Textbook

Let’s start with a few simple definitions.

If you put $10,000 into an investment that offers 2% interest, you will earn 2% of $10,000 in some time period. The time period could be a month, a year, or it could be anything depending on the investment. The amount of interest earned is added to the initial principal amount to calculate the total at the end of the period. In this case, the principal is $10,000, meaning that we started with $10,000. We can calculate the interest as 2% of 10,000, i.e. $0.02×10000=200$, so the interest earned is $200.

$(interest rate)(principal).02(10,000) =interest earned=200 $

$(interest earned) + principal200+10,000 =total account=10,200 $

For this investment, after one time period of interest, you would have $10,200.

The example above involves just one time period. What would happen if you earned 2% interest for two separate time periods? Depending on whether the investment pays *simple interest* or *compound interest*, the result will be different.

Simple interest is calculated when the interest is earned only on the principal. Although the total account grows over time, only the original principal is used to calculate the interest earned. This means that the interest earned per year doesn’t change, and the total account value grows linearly.

Let’s try a simple interest question.

If you put $15,000 into an account that earns simple interest at a rate of 1% per 4 months, how much money will be in the account after 3 years?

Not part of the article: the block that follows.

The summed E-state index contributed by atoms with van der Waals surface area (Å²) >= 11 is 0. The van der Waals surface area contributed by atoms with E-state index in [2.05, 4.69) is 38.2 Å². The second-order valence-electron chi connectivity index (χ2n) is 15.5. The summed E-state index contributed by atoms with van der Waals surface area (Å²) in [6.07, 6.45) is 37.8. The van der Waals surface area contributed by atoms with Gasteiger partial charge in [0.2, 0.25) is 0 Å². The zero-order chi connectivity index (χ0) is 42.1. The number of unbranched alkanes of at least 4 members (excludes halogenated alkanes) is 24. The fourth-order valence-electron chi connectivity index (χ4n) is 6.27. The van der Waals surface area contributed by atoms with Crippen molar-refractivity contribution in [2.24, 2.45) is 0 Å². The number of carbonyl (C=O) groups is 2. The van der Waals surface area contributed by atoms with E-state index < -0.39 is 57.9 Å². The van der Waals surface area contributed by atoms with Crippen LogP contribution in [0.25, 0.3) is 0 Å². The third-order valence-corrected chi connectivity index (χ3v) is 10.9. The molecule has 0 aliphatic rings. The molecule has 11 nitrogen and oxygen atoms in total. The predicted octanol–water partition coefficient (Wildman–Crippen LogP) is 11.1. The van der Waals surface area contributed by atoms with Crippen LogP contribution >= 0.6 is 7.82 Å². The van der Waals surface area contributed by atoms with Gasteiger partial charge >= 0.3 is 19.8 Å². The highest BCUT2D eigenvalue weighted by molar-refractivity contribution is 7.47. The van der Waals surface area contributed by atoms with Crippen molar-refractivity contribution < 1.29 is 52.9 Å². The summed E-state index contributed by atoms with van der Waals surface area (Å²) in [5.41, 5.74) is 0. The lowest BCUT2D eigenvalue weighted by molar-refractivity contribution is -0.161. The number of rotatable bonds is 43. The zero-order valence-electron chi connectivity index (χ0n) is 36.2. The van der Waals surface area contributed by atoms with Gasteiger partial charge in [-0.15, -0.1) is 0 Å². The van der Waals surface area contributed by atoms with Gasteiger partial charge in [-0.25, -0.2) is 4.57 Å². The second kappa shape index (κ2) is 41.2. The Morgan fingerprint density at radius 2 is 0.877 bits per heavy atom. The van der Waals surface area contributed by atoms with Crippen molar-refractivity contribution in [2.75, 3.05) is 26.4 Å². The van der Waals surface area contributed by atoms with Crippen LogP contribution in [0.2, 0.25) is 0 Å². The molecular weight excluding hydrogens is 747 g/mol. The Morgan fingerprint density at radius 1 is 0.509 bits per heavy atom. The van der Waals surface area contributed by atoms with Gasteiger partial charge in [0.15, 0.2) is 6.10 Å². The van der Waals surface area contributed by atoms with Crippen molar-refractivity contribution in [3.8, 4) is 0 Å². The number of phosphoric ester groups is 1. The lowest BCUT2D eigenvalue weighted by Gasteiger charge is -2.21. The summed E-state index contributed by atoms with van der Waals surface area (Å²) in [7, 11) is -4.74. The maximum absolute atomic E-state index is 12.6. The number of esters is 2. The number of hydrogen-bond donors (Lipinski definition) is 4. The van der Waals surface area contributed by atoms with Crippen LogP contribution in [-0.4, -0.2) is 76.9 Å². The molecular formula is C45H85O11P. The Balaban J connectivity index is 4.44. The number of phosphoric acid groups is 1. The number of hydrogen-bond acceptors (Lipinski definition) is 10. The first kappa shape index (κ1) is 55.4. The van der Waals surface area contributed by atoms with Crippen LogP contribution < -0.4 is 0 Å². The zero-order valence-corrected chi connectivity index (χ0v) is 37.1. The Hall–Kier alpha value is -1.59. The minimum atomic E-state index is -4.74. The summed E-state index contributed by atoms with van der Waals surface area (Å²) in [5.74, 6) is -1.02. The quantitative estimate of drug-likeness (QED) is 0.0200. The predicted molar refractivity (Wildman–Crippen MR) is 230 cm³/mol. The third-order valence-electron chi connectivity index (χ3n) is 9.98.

To solve this, all we need to do is plug the numbers into the equation.

$Total =P(1+rt/100)=15000(1+1(9)/100)=15000(1+9/100)=15000(1.09)=16350 $

There is a “gotcha” here to be aware of. The question asks how much money will be in the account after $3$ years, but the period is every $4$ months, so we need to find how many periods are in total to use for our $t$ variable. We have $3∗12=36$ months of total time, divided into $36/4=9$ periods of interest.

Compound interest is calculated a little differently from simple interest. Compound interest adds interest earned to the principal, and uses that as the base for the next interest payment. As the account value grows over time, so does the amount of new interest earned in every period. This can multiply into higher and higher gains per year, hence the word *compound*.

Let’s try a compound interest question.

How much total interest would you earn in 4 years from a $1,000 investment that pays 3% annual interest?

$Total =P(1+r/100)_{t}=1000(1+3/100)_{4}=1000(1.03)_{4}=1000(1.12551)=1125.51 $

Since the total after 4 years is $1,125.51, the amount of interest earned is just the total minus the principal: $1125.51−1000=125.51$.

Note that the question doesn’t explicitly mention the word *compound*. Typically questions will specifically call out whether you’re dealing with *simple* or *compound* interest, but if it isn’t mentioned, *compound* interest is the standard in the real world, so it’s likely that’s the correct one to use.

If you’re wondering, a multi-period compound interest account will always earn more money than a simple interest account if both account interest rates, time periods, and principals are equal.

For example, take a look at the following outcomes with $1,000 principal, 5% interest, and a 10-year time horizon.

- Simple interest, annual: $1,500
- Compound interest, annual: $1,628.89
- Compound interest, semi-annual: $1,638.62
- Compound interest, quarterly: $1,643.62
- Compound interest, monthly: $1,647.01
- Compound interest, daily: $1,648.66

The more frequently your interest compounds, the more money you’ll make!

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